We were fortunate enough to be able to sit down with and Q&A with former Vice President of Irish Farmers Association (IFA) Tim and his wife, Katherine O’Leary. Katherine O’Leary is a writer for the Irish Farmers journal. It was a great experience, and we left that meeting with better knowledge of how the Irish agriculture operations, and has changed through the years.
Tim began the meeting with a little background of Ireland agriculture. Before that, we also visited the Blarney Castle (take a look at this blog also), and he said that if we had looked south we would have seen his farm, which was really cool how Ireland is all the same, and how far out you can see into the rolling hills. Continuing on with the background of Ireland agriculture, agriculture is good for the economy and society; it is bread basket of Great Britain. Ireland was not an industrialized country, and it really has not had to be one, but it may eventually need to be. The people of Ireland mostly survived on butter milk and potatoes, and it increased fertility, and the population jumped to 8 million. One of the biggest natural disasters that drastically effected Ireland was the potato famine. The potato famine was part of the result of bad policy making by Great Britain. It dropped the population 1million from 8 million in 3 years because of death, and people immigrated because there was anything there for the people anymore.
So, to prevent this problem again Ireland applied to join the U.C. , also known the European Union in 1960, but were out booted by a different country, and were able to join in 1973. The union helps with different policies for 29 countries. It also helps to reduce wars, and is known as a force of peace, and economic power house. A very interesting fact as to why commercial fishing is not as huge of a deal in Ireland is the European Union made the political decision to make its main focus on agriculture, so fishing has not had the opportunity to be structured like the agriculture industry. There are fishing farms, but most of the product is shipped outside of Ireland to London or Japan. This union has also made the policies to not accept or use any GMO technology, clones, inhibitors or growth hormones. One of the main reasons, Tim said, was because the science has not been around enough for full evidence for long term effects.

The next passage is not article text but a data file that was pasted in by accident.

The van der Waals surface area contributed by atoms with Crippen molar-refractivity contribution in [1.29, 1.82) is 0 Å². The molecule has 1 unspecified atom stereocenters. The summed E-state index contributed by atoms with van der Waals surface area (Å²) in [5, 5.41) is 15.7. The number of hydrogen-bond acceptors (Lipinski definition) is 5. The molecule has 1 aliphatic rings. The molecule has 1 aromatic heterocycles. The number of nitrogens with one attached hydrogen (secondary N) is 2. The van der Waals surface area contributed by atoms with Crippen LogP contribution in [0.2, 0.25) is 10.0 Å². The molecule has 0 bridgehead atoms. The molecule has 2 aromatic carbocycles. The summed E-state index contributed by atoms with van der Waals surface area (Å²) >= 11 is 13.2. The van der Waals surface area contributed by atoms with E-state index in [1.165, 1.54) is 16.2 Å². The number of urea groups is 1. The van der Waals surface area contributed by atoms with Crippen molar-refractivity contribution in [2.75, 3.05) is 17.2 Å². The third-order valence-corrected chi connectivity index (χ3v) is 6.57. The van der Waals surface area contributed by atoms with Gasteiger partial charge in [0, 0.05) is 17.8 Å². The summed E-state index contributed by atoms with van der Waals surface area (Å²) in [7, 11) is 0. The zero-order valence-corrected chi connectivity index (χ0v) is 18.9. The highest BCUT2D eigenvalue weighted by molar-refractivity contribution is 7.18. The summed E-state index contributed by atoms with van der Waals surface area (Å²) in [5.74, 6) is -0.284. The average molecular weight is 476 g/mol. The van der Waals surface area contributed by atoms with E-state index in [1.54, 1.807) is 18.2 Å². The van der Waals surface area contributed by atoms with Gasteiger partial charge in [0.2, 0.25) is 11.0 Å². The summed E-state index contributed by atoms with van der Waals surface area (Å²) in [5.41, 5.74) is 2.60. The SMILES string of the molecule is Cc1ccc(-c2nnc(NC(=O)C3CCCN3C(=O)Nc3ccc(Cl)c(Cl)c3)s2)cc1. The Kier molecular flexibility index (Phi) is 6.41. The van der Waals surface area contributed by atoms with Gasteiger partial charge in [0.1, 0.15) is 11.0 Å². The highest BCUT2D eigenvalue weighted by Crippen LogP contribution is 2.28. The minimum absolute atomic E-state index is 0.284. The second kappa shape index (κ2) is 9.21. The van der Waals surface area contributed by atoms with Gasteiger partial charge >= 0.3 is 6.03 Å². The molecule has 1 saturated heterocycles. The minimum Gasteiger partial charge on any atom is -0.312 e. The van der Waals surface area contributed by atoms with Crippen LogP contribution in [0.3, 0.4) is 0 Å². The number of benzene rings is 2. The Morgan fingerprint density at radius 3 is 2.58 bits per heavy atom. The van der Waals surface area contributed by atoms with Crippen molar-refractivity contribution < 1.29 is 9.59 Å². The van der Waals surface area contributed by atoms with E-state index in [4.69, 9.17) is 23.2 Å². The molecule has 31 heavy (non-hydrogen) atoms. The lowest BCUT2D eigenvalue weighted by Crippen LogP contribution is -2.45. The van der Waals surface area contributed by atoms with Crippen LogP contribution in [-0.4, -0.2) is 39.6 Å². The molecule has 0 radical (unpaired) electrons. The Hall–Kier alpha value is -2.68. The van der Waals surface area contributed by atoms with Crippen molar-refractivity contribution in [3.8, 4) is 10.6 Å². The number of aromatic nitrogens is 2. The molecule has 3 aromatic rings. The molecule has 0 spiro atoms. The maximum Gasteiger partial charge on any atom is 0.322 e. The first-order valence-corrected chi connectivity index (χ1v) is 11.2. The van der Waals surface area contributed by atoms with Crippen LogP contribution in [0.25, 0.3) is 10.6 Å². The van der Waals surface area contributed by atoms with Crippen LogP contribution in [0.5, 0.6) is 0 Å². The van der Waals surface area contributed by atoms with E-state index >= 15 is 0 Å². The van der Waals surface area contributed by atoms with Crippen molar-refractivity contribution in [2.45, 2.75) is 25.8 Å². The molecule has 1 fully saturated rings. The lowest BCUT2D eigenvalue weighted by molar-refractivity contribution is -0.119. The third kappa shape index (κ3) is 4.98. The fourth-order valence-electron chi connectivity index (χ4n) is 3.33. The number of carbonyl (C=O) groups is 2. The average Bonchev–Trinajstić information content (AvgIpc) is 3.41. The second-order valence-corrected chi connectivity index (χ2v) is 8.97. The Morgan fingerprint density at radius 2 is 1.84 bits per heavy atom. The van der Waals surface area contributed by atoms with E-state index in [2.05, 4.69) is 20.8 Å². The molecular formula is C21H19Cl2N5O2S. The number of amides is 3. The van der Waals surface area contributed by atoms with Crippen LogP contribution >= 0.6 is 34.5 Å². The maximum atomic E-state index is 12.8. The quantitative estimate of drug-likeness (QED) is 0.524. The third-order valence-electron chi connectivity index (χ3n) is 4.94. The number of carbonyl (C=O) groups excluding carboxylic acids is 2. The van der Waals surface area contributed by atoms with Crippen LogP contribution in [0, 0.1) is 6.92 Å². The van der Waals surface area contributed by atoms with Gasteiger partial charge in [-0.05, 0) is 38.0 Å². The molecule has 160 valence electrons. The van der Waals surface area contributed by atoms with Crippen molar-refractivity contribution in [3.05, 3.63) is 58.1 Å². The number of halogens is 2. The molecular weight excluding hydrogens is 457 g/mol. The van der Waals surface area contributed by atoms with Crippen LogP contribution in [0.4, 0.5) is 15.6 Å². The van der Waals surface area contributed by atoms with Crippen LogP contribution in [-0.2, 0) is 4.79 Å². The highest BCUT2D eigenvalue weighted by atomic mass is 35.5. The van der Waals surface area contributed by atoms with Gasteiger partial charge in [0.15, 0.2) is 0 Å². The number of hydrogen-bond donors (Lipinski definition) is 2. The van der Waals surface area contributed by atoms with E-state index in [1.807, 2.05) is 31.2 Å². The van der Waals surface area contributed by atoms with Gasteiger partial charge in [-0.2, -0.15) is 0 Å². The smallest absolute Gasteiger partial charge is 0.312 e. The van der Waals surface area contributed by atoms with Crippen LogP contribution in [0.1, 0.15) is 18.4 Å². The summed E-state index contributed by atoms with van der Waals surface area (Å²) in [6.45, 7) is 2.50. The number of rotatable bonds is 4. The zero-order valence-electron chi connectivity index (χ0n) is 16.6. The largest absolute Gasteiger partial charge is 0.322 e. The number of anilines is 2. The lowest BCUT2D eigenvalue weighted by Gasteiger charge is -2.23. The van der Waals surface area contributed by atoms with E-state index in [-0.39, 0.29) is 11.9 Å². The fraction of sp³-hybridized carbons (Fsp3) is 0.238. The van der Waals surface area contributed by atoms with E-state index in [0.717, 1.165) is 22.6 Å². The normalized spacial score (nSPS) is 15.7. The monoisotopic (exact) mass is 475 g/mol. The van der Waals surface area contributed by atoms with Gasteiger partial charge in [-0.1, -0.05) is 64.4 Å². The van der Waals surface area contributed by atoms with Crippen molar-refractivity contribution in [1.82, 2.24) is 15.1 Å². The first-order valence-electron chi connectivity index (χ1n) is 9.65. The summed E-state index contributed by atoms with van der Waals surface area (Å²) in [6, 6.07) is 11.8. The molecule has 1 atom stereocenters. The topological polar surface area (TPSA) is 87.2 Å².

Since this was a meeting with the Irish Farmers’ Association (IFA), it would be good to explain what this organization is and does for the farmers Ireland. It began in 1955, and started out as National Farmers’ Association, but latter changed because there was another NFA, and to be less confusing they changed it to Irish Administration to Irish Farmers Association. Their goal was to bring balance between government and agriculture. They lobby for the farmers. When this first began, farmers marched to the minsters office, and sat on the steps for 10 days before they minister agreed to see them to work on policies for farmers. Being in IFA, the only requirements are pay a membership fee. The members get great benefits: they get insurance, deductions, vacations, and it keeps farmers self-financing.
Tim and Katherine O’Leary gave great information into the insight of Ireland agriculture, mostly Tim. It seems like the people are more opinionated and set in their way to make profit, and not to worry about output. Grass fed is the big focus here, and they will not feed anything else because they cannot grow it and it’s too expensive to import; to them if it isn’t broke don’t fix it, and that’s all she wrote.